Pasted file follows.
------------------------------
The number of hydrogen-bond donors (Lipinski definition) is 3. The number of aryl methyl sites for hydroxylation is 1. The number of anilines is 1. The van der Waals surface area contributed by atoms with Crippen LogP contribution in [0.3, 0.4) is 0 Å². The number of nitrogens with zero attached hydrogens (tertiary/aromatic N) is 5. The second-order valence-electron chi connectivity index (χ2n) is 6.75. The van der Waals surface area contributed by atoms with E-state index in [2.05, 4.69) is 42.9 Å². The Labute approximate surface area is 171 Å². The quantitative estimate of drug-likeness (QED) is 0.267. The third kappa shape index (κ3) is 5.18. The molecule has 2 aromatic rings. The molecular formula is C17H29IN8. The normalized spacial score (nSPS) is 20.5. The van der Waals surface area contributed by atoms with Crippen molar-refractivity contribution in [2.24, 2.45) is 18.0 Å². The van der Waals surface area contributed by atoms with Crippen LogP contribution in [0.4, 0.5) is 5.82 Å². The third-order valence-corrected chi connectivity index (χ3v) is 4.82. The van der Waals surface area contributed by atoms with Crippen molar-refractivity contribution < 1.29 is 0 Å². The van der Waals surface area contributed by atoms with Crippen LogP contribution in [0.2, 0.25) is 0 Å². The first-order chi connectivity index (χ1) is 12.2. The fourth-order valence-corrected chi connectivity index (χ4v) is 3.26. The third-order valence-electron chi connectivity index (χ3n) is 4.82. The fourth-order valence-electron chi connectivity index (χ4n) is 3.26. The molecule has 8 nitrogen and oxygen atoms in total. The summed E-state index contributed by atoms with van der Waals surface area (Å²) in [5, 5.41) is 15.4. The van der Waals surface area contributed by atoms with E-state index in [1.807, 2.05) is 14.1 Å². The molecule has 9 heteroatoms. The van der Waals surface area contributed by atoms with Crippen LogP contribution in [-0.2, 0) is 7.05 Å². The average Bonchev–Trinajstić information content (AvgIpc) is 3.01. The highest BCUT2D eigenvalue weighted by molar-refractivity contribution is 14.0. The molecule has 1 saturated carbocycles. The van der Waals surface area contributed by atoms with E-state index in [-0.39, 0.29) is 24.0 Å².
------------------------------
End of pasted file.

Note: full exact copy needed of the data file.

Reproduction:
The number of hydrogen-bond donors (Lipinski definition) is 3. The number of aryl methyl sites for hydroxylation is 1. The number of anilines is 1. The van der Waals surface area contributed by atoms with Crippen LogP contribution in [0.3, 0.4) is 0 Å². The number of nitrogens with zero attached hydrogens (tertiary/aromatic N) is 5. The second-order valence-electron chi connectivity index (χ2n) is 6.75. The van der Waals surface area contributed by atoms with E-state index in [2.05, 4.69) is 42.9 Å². The Labute approximate surface area is 171 Å². The quantitative estimate of drug-likeness (QED) is 0.267. The third kappa shape index (κ3) is 5.18. The molecule has 2 aromatic rings. The molecular formula is C17H29IN8. The normalized spacial score (nSPS) is 20.5. The van der Waals surface area contributed by atoms with Crippen molar-refractivity contribution in [2.24, 2.45) is 18.0 Å². The van der Waals surface area contributed by atoms with Crippen LogP contribution in [0.4, 0.5) is 5.82 Å². The third-order valence-corrected chi connectivity index (χ3v) is 4.82. The van der Waals surface area contributed by atoms with Crippen molar-refractivity contribution < 1.29 is 0 Å². The van der Waals surface area contributed by atoms with Crippen LogP contribution in [0.2, 0.25) is 0 Å². The first-order chi connectivity index (χ1) is 12.2. The fourth-order valence-corrected chi connectivity index (χ4v) is 3.26. The third-order valence-electron chi connectivity index (χ3n) is 4.82. The fourth-order valence-electron chi connectivity index (χ4n) is 3.26. The molecule has 8 nitrogen and oxygen atoms in total. The summed E-state index contributed by atoms with van der Waals surface area (Å²) in [5, 5.41) is 15.4. The van der Waals surface area contributed by atoms with E-state index in [1.807, 2.05) is 14.1 Å². The molecule has 9 heteroatoms. The van der Waals surface area contributed by atoms with Crippen LogP contribution in [-0.2, 0) is 7.05 Å². The average Bonchev–Trinajstić information content (AvgIpc) is 3.01. The highest BCUT2D eigenvalue weighted by molar-refractivity contribution is 14.0. The molecule has 1 saturated carbocycles. The van der Waals surface area contributed by atoms with E-state index in [-0.39, 0.29) is 24.0 Å².